Consciousness, the Brain, and Behavior
cycles, each lasting 90 to 100 min (
Figure 8–5
). In young
adults, REM sleep constitutes 20 to 25 percent of the total
sleeping time; this fraction tends to decline progressively with
aging. The time spent in REM sleep increases toward the end
of an undisturbed night. Initially, as one moves from drows-
iness to stage 1 sleep, there is a considerable tension in the
postural muscles, but the muscles become progressively more
relaxed as NREM sleep progresses. Sleepers awakened during
NREM sleep rarely report dreaming.
With several exceptions, skeletal muscle tension, already
decreased during NREM sleep, is markedly inhibited during
REM sleep. Exceptions occur in the eye muscles, which cause
the rapid bursts of sweeping eye movements (see Figure 8–5),
and the motor neurons to the muscles of respiration. In one
form of the disease known as
sleep apnea,
however, stimulation
of the respiratory muscles temporarily ceases, sometimes hun-
dreds of times during a night. The resulting decreases in oxygen
levels repeatedly awaken the apnea sufferer, who is deprived of
slow-wave and REM sleep. As a result, this disease is associated
with excessive—and sometimes dangerous—sleepiness during
the day (refer to Chapter 13 for a more complete discussion of
sleep apnea).
During the sleep cycle, many changes occur through-
out the body, in addition to altered muscle tension. During
NREM sleep, for example, there are pulsatile releases of growth
hormone and the gonadotropic hormones from the anterior
pituitary (Chapter 11), as well as decreases in blood pressure,
heart rate, and respiratory rate. REM sleep is associated with
an increase and irregularity in blood pressure, heart rate, and
respiratory rate. Moreover, twitches of the facial muscles or
limb muscles may occur (despite the generalized lack of skel-
etal muscle tone), as may erection of the penis and engorge-
ment of the clitoris.
Although we spend about one-third of our lives sleep-
ing, the functions of sleep are not completely understood.
Many lines of research, however, suggest that it is a fundamen-
tal necessity of a complex nervous system. Sleep, or a sleep-
like state, is a characteristic found throughout the animal
kingdom, from organisms as simple as fruit fl ies to the most
complex primates. Studies of sleep deprivation in humans and
other animals suggest that it is a homeostatic requirement,
similar to the need for food and water. Lack of sleep impairs
the immune system, causes cognitive and memory defi cits, and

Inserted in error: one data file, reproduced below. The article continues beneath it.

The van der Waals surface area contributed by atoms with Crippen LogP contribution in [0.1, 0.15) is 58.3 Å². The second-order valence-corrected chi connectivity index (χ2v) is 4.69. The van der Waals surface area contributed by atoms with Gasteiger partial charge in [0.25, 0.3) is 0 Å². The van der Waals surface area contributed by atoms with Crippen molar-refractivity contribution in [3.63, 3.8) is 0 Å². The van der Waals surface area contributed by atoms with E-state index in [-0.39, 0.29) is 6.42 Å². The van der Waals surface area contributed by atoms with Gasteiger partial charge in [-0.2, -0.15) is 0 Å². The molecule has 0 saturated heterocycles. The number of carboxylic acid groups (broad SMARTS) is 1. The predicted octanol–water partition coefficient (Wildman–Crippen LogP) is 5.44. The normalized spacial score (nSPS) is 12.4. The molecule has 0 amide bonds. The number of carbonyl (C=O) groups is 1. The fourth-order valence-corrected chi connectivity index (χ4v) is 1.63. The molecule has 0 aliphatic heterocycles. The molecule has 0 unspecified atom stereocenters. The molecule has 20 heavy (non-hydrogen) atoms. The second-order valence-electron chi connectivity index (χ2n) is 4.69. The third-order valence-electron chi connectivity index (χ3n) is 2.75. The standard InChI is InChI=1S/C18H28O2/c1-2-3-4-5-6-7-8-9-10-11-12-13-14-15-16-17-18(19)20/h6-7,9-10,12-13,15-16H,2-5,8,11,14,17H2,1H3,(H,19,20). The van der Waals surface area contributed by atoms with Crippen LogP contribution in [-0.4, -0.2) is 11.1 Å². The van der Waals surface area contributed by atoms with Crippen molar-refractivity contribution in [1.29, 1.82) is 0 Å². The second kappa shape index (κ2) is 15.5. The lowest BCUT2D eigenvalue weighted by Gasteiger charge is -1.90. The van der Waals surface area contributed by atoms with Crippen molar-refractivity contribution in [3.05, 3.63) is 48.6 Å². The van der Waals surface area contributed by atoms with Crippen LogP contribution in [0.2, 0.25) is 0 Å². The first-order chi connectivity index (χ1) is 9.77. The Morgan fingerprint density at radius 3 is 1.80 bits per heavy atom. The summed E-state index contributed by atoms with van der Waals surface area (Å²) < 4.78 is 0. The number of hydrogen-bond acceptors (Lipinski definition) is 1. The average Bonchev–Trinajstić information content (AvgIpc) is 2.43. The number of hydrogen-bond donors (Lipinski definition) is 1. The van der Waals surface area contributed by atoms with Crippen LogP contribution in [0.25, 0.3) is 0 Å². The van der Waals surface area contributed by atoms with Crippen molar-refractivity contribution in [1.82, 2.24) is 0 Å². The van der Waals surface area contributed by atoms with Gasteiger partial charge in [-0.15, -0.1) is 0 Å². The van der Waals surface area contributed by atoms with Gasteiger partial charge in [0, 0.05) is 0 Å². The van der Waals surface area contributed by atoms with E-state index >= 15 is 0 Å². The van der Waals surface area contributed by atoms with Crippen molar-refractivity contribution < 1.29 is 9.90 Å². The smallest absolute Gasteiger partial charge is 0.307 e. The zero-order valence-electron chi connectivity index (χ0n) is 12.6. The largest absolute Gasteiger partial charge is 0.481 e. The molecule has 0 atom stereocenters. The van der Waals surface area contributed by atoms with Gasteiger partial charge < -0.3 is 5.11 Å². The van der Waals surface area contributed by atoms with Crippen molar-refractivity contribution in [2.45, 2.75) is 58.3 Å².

ultimately leads to psychosis and even death. Much of the sleep
research on humans has focused on the importance of sleep
for learning and memory formation. EEG studies show that
during sleep the brain experiences reactivation of neural path-
ways stimulated during the prior awake state, and that sub-
jects deprived of sleep show less effective memory retention.
Based on these and other fi ndings, many scientists believe that
part of the restorative value of sleep lies in facilitating chemical
and structural changes responsible for dampening the overall
activity in the brain’s neural networks while conserving and
strengthening synapses in pathways associated with informa-
tion that is important to learn and remember.
Table 8–1
summarizes the sleep states.
Neural Substrates of States of Consciousness
Periods of sleep and wakefulness alternate about once a day;
that is, they manifest a circadian rhythm consisting on average
of 8 h sleep and 16 h awake. Within the sleep portion of this
circadian cycle, NREM sleep and REM sleep alternate, as we
have seen. As we shift from the waking state through NREM
sleep to REM sleep, attention shifts to internally generated
stimuli (dreams) so that we are largely insensitive to external
stimuli. Memory decreases (dreams are generally forgotten
much faster than events we experience while awake), and pos-
tural muscles lose tone so our heads nod and we slump in our
chairs. The tight rules for determining what is real become
relaxed, allowing the bizarre happenings of our dreams.
What physiological processes drive these cyclic changes
in states of consciousness? Nuclei in both the brainstem and
hypothalamus are involved.
Recall from Chapter 6 that neurons of certain brainstem
nuclei give rise to axons that diverge to affect wide areas of
of eye
Number of
neck muscle
Heart rate
Time (hours)
Stage 1
Stage 2
Stage 3
Stage 4
Figure 8–5
Schematic representations of the EEG and other physiological
changes associated with the stages of sleep. Purple bars indicate
periods of REM sleep. During periods of REM sleep, muscle
movements decrease, while ocular movements, heart rate, and
respiration rate increase.
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